Record profits as Weinstock steps down in style

Lord Weinstock will step down as managing director of GEC on 9 September, marking the end of his 33-year reign at Britain's biggest manufacturing and defence company. The transfer of power to former Lucas chief executive George Simpson was confirmed yesterday along with better-than-expected results for the year to March.

Analysts agreed that he had gone out in style, with profits exceeding pounds 1bn, before exceptional charges, for the first time. He leaves GEC with a pounds 14bn order book, up 10 per cent on a year ago, and with a pounds 2.5bn cash pile. After years of bearing Lord Weinstock's relative parsimony, shareholders were rewarded with an unexpected 10 per cent rise in the full year dividend to 12.51p.

"This is racy stuff for GEC," Tressan MacCarthy, an analyst at Panmure Gordon, said of the dividend. "In the past GEC has been incredibly prudent and maybe it's going to be a bit more generous in future."

Brian Newman, analyst at Henderson Crosthwaite, said the stock had been depressed ahead of the results by market rumours of disappointing figures and significant restructuring charges.

"These figures will dispel any negative rumours and restore some confidence in the stock," Mr Newman said. "Weinstock is going out on a high note."

Lord Prior, GEC chairman, paid tribute to Lord Weinstock as he confirmed that a new position of chairman emeritus would be created "so that the company will have available the benefit of his long experience and deep knowledge". Lord Weinstock will not sit on GEC's board, but he will have an office at the company's Stanhope Gate headquarters and is expected to use it every day.

The closing of the Weinstock era at GEC puts an end to years of uncertainty during which the succession to what has been called the most important job in British industry has been agonised over by Lord Weinstock and shrouded in secrecy.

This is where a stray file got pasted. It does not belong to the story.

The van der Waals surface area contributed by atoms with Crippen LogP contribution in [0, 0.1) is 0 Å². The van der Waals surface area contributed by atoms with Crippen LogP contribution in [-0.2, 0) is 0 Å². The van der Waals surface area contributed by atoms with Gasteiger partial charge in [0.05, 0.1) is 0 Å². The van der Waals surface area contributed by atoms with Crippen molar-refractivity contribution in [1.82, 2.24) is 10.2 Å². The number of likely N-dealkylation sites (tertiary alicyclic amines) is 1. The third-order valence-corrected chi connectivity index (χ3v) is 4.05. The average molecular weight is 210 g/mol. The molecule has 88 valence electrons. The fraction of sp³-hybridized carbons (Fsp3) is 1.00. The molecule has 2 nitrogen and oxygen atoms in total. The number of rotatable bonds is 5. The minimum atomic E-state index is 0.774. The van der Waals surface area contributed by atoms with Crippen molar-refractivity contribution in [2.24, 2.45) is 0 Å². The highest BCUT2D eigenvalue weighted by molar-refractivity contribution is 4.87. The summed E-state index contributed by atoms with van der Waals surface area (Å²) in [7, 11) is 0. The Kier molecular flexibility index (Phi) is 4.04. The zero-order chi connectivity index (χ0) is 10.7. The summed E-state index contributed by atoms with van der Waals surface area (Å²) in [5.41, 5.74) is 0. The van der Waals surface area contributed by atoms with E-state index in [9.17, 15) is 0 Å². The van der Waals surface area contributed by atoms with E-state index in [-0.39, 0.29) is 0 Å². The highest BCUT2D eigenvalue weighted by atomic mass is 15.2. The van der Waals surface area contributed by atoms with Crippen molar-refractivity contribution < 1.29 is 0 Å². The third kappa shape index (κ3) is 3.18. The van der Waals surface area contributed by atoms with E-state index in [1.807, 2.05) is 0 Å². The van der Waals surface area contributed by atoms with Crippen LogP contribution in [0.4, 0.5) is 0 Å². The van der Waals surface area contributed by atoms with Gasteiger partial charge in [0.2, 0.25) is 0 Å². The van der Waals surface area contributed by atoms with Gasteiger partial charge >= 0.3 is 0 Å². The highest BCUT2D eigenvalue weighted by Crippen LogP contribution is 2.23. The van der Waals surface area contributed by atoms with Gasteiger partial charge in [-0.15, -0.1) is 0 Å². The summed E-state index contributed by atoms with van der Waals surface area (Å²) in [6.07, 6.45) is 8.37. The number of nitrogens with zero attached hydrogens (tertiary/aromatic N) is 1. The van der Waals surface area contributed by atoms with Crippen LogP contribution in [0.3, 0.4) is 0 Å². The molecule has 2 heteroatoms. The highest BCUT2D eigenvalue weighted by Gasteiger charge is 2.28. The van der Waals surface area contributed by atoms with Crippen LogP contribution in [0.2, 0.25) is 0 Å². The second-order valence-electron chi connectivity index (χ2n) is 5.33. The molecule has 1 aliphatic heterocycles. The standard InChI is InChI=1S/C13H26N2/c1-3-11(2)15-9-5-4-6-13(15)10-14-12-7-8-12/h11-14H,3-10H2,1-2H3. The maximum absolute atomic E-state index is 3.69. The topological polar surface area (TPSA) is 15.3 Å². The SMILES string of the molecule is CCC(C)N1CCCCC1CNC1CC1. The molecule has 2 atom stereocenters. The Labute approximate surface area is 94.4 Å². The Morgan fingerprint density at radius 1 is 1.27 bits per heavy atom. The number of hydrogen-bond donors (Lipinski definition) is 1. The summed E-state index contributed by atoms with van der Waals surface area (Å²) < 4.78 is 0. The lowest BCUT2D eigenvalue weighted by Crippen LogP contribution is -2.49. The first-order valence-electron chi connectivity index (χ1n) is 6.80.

Over the past decade, many favourites have come and gone, with the roll- call of those who came close to receiving the nod reading like a Who's Who of British Industry. Sir Colin Southgate chose to remain with Thorn EMI, Michael Green of Carlton was considered briefly as was Alan Sugar, the consumer electronics entrepreneur who came close to characterising everything that GEC was not.

GEC's pre-tax profits for the year to March of pounds 981m were well up on the pounds 891m recorded in 1995, but detractors said yesterday they did not represent a great step forward from the pounds 710m achieved as long ago as 1986. The company's many critics accuse GEC of undue caution, which has led it to miss a string of opportunities in industries for which it had the technical skills but lacked the willingness to take the necessary chances.

The growth in profits last year reflected an improved performance from GEC Marconi, the defence electronics arm, where cost-overruns on large contracts had held back the first-half result. The company said solutions had been found for the technical problems and it did not expect results in future years to be affected. Boosted by the acquisition last year of warship and submarine maker VSEL, profits jumped from pounds 205m to pounds 291m.

GEC Alsthom, the Anglo-French power joint venture, and GPT, the telecommunications operation, which is jointly owned with Siemens of Germany, both reported record sales and profits.

When George Simpson takes over, he is expected to face a daunting task to follow in the footsteps of one of British business's most idiosyncratic and forceful managers. When not pursuing his twin passions for Mozart and horse-racing, Lord Weinstock gained a reputation for spending long hours in his office, maintaining almost constant telephone contact with his managers, more than 200 of whom were to on his speed-dial system.

Arguably, only Hanson and BTR shared his passion for financial controls when he introduced monthly reporting in the 1960s and 1970s, long before such monitoring became a central management technique.

Analysts believe the arrival ofMr Simpson, fresh from the disposal of Rover to BMW while at British Aerospace and a turnaround in Lucas's fortunes, will mark a dramatic change of culture at GEC.

Attention is most closely focused, however, on whether his close links with BAe's Dick Evans will lead to the long-rumoured merger of GEC's defence interests with BAe.

His biggest challenge, however, is viewed as reversing GEC's long-term underperformance of the market. Although, as the chart shows, GEC has beaten the market during the last 33 years, over the past 15 it has lost half its relative value.

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